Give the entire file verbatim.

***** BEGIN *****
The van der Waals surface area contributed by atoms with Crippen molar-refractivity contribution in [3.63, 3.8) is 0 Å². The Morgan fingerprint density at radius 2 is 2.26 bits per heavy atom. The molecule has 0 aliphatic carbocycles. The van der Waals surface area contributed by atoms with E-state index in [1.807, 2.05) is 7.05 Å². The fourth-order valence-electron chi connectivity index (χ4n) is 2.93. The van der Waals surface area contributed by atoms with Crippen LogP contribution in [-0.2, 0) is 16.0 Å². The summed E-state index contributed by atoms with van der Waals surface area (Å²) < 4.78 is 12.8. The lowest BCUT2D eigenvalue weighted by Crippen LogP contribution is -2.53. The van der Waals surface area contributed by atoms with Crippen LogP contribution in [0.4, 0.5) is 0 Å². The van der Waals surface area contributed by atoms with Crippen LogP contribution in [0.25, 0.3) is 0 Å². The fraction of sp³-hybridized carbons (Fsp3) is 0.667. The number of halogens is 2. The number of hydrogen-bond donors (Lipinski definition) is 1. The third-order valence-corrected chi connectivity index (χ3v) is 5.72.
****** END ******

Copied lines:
The van der Waals surface area contributed by atoms with Crippen molar-refractivity contribution in [3.63, 3.8) is 0 Å². The Morgan fingerprint density at radius 2 is 2.26 bits per heavy atom. The molecule has 0 aliphatic carbocycles. The van der Waals surface area contributed by atoms with E-state index in [1.807, 2.05) is 7.05 Å². The fourth-order valence-electron chi connectivity index (χ4n) is 2.93. The van der Waals surface area contributed by atoms with Crippen LogP contribution in [-0.2, 0) is 16.0 Å². The summed E-state index contributed by atoms with van der Waals surface area (Å²) < 4.78 is 12.8. The lowest BCUT2D eigenvalue weighted by Crippen LogP contribution is -2.53. The van der Waals surface area contributed by atoms with Crippen LogP contribution in [0.4, 0.5) is 0 Å². The van der Waals surface area contributed by atoms with Crippen LogP contribution in [0.25, 0.3) is 0 Å². The fraction of sp³-hybridized carbons (Fsp3) is 0.667. The number of halogens is 2. The number of hydrogen-bond donors (Lipinski definition) is 1. The third-order valence-corrected chi connectivity index (χ3v) is 5.72.